Sonal Motla Writes About Exhibits of Anant Nikam And Arvind Sundar At The Mumbai Gallery Weekend

Sonal Motla Writes About Exhibits of Anant Nikam And Arvind Sundar At The Mumbai Gallery Weekend

This weekend concept serves as a rendezvous for art enthusiasts, providing a unique connection between the art community and the diverse city crowd

Sonal MotlaUpdated: Saturday, January 20, 2024, 04:43 PM IST
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During the Mumbai Gallery Weekend, a vibrant celebration of creativity unfolded as I explored various galleries, reconnecting with old friends amidst the winter air charged with artistic energy.

This weekend concept serves as a rendezvous for art enthusiasts, providing a unique connection between the art community and the diverse city crowd. Marking my calendar for this event has become a personal ritual, ensuring I experience a multitude of exhibitions in one evening. It serves as a preview, guiding my choices for a more extended exploration later in the week.

Among the talented artists encountered, Anant Nikam’s exhibition at a brand new space in Colaba left an indelible mark. Anant Nikam, a former professor at Sir J.J. School of Art in Mumbai, navigates an intricate artistic journey seamlessly intertwining printmaking and painting. His collection exudes a serene and calm aura, a departure from the usual vibrancy in contemporary Indian art. Symbolic branches in his work evoke life experiences, connecting viewers to rural roots and prompting profound reflections on time and memories. Nikam’s geometric shapes, particularly the small triangles, invite contemplation on human existence, architecture, and cultural symbols. His art transcends nostalgia, transforming memories into a vibrant celebration of colours.

The conical structures, reminiscent of traditional forms, become a conduit for connecting with India’s artistic heritage and Nikam’s experiences. Delving into Nikam’s artistic techniques reveals a strategic use of perspectives, color gradations, and formal methods. This meticulous approach offers viewers a personal journey through moments of visual intensity and abstraction.

Nikam’s art draws inspiration from global aesthetics and various artistic traditions, reflecting a synthesis of influences ranging from Albrecht Durer to tribal and folk artists. Nikam’s departure from printmaking to painting in 2006, showcased in the exhibition Illuminations, marked a significant shift in his artistic expression. His paintings, characterized by restrained and calm compositions, mirror his personality. The use of umbers, yellow ochres, and grays structures spaces with an austere palette, capturing childhood imprints and rituals from his native Ambejogai. The artist’s contemplation on his work provides insight into the spirituality embedded in his creations. He describes the syntax of triangular configurations, parabolic curves, and petal-like forms, drawing inspiration from votive offerings made at shrines and pilgrimage places. Nikam’s painted spaces echo a silent prayer, inviting viewers into a realm of personal spiritual introspection.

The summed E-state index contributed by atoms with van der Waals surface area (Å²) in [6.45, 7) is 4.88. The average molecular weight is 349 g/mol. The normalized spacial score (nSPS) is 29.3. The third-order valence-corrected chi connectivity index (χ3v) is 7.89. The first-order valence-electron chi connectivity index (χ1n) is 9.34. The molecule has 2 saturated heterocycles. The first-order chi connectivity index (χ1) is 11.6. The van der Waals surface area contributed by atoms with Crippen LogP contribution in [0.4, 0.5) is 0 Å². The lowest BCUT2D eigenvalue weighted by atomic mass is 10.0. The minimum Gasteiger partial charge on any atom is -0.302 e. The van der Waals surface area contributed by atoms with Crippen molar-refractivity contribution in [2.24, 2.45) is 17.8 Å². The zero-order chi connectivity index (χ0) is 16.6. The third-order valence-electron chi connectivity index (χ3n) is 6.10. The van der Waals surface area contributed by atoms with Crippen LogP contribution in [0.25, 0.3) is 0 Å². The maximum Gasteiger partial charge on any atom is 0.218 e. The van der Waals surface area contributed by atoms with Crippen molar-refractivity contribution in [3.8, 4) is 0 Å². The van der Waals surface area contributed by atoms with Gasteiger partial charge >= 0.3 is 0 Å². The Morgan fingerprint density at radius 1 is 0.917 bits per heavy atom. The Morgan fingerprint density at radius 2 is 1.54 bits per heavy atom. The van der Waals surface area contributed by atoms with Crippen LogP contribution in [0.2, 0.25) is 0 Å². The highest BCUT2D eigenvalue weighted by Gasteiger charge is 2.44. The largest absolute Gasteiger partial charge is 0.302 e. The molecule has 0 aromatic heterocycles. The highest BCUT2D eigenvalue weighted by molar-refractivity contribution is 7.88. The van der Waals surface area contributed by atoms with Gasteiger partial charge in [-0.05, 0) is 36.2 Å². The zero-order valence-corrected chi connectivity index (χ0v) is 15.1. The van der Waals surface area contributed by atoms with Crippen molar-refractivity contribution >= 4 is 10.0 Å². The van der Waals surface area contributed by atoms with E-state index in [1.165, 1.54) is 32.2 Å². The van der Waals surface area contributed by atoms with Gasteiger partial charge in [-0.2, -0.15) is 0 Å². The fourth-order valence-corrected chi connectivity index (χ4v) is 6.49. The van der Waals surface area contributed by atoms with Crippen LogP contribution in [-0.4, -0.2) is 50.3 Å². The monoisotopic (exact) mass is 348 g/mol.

In parallel, Arvind Sundar, another artist highlighted during the weekend, takes a distinctive approach. Sundar’s exploration of geometry, grids, and mathematics manifests in paintings, drawings, and objects that delve into his spiritual and physical connectedness to mathematical systems. His recent works delve into repetition, deconstruction, and seriality involving sacred geometry. Sundar’s artwork becomes a personal visual representation of the age-old Greek problem of ‘squaring the circle’. Through a dynamic interplay of geometric shapes, he seeks to reconcile the inherent differences between circles and squares, metaphorically reflecting the perpetual human pursuit of equilibrium and unity. This mathematical quest is intricately linked to sacred geometry, echoing the words of Dante in Paradiso. The cubic shape of the Kaaba in Islam, symbolizing unity and oneness, finds a personal parallel in the attempt to unite two fundamental geometric shapes in squaring the circle. Sundar’s exploration mirrors the convergence of diverse elements, resonating with the architectural design of the Kaaba.

Circling the Square, the name of my show of functional art in 1993, holds a special place in my heart. Prabhakar Barwe named it, introducing a new direction where artists like Barwe, Navjot, Akbar Padamsee delved into the subject of functional art with their own sensibility. The phrase is dear to me, influencing the title of my column here as well.

Seeing Arvind working on the same age-old mathematical problem of solving squaring the circle through art, after three decades, brought a smile to my face.

(Sonal Motla is an art curator and Director at Rachna Sansad and a visiting faculty with educational institutions like NIFT Mumbai, among others. Send your feedback to: sonal25fpj@gmail.com)

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